Over the last three months the traffic on the Econotwist’s Blog has tripled. The numbers of unique visitors per month has increased by over 200%, from December to February. I hope that means I’m doing something right. In any case; please except my humble gratitude and thanks, as I promise to do my best in the service of truth and knowledge.
“The history of our economy is filled with examples of collapsing markets, while there’s no example of such a thing as a soft landing.”
Econotwist (March 2th. 2007)
I can’t reveal the actual figures because they are from now on is regarded as “business sensitive information”. That means that I’m planning on expanding the site and it’s service. Today I add a new discussion forum by the name of MoonTalk.
I know you’ve been there; it’s 4 in the morning, can’t sleep, too much on my mind. TV’s on, but the sounds is off. Instead Pink Floyd is is quietly filling the atmosphere. What if? Will it work? Is this just another spaced out flight of the mind, or am I actually on to something here?…
You know the feeling, right?
Please, post your thoughts and feelings here at MoonTalk.
This is where ideas are born.
The Big Thoughts
Personally, I’m not sure if the economic recovery have started or not.
But at some point it will, and one thing I am sure of is that there will have to be big changes in the way our financial markets works.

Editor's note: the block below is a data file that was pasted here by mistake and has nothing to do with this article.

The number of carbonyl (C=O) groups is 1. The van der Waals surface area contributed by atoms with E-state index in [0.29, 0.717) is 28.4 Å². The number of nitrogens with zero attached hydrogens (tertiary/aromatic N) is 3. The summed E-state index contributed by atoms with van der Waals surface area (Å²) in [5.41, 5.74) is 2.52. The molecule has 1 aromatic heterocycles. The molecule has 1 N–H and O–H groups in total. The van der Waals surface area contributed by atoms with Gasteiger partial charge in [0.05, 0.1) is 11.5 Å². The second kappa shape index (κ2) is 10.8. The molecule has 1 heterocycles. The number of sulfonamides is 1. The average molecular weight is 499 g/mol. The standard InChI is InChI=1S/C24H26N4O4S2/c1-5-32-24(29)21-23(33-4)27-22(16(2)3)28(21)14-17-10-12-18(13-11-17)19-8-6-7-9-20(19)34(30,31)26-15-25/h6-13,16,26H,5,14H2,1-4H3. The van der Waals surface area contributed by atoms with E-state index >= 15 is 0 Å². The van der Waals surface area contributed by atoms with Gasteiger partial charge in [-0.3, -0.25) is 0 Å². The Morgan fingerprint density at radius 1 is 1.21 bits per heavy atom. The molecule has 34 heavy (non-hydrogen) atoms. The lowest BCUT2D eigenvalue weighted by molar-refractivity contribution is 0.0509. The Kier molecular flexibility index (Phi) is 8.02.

I’m also realistic enough to see that everything that needs to be changed can’t be changed all at once. It will take some time.
But that makes it even more important that the framework we provide is adaptable to our long term plans, and that the necessary financial incentives is adequate and sustainable.
Therefore I invite you to share your deepest thoughts and feelings about the economic future – both on a global, national and corporate level, as well as on a personal level.
By doing so, we might be able to supply our politicians with a few new possibilities, and provide investors with some new sound business opportunities.
First Thing First
Well, I guess we have to start with the acute crisis in Europe.
What long term solutions are there to the sovereign debt problem?
“The IMF would be the chosen arbitrator of this process, determining debt sustainability levels, judging debtors’ economic policies, and thus determining the necessary reduction of debt claims. Yet, facing criticism of creditor bias, with the IMF essentially being a judge in its own cause, alternative frameworks have been proposed. This includes the internationalization of Chapter 9 of the US bankruptcy code, originally intended to provide financially distressed municipalities with protection from creditors,” she writes in her blog post.
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